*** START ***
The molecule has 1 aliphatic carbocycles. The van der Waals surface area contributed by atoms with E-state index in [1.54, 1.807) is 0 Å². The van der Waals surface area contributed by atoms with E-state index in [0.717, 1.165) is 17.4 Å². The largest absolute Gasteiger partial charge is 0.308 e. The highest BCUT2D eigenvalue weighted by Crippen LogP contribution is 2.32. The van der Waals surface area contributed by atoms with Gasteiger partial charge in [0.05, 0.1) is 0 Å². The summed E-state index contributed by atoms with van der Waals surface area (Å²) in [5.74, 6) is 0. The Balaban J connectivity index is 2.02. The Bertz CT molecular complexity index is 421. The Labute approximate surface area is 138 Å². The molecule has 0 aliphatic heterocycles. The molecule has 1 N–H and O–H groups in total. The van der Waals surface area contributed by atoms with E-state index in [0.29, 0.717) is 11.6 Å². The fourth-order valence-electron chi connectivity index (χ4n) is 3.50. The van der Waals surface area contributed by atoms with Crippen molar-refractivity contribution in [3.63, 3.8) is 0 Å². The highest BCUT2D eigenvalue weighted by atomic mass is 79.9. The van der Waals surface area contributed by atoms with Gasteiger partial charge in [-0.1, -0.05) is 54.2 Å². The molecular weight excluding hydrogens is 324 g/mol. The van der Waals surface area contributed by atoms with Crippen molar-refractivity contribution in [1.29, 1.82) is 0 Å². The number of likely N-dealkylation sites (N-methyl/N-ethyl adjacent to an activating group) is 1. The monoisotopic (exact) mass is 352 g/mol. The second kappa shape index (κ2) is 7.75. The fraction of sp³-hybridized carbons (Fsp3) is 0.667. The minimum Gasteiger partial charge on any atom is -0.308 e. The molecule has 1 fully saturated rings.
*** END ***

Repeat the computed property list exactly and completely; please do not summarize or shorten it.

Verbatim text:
The molecule has 1 aliphatic carbocycles. The van der Waals surface area contributed by atoms with E-state index in [1.54, 1.807) is 0 Å². The van der Waals surface area contributed by atoms with E-state index in [0.717, 1.165) is 17.4 Å². The largest absolute Gasteiger partial charge is 0.308 e. The highest BCUT2D eigenvalue weighted by Crippen LogP contribution is 2.32. The van der Waals surface area contributed by atoms with Gasteiger partial charge in [0.05, 0.1) is 0 Å². The summed E-state index contributed by atoms with van der Waals surface area (Å²) in [5.74, 6) is 0. The Balaban J connectivity index is 2.02. The Bertz CT molecular complexity index is 421. The Labute approximate surface area is 138 Å². The molecule has 0 aliphatic heterocycles. The molecule has 1 N–H and O–H groups in total. The van der Waals surface area contributed by atoms with E-state index in [0.29, 0.717) is 11.6 Å². The fourth-order valence-electron chi connectivity index (χ4n) is 3.50. The van der Waals surface area contributed by atoms with Crippen molar-refractivity contribution in [3.63, 3.8) is 0 Å². The highest BCUT2D eigenvalue weighted by atomic mass is 79.9. The van der Waals surface area contributed by atoms with Gasteiger partial charge in [-0.1, -0.05) is 54.2 Å². The molecular weight excluding hydrogens is 324 g/mol. The van der Waals surface area contributed by atoms with Crippen molar-refractivity contribution in [1.29, 1.82) is 0 Å². The number of likely N-dealkylation sites (N-methyl/N-ethyl adjacent to an activating group) is 1. The monoisotopic (exact) mass is 352 g/mol. The second kappa shape index (κ2) is 7.75. The fraction of sp³-hybridized carbons (Fsp3) is 0.667. The minimum Gasteiger partial charge on any atom is -0.308 e. The molecule has 1 fully saturated rings.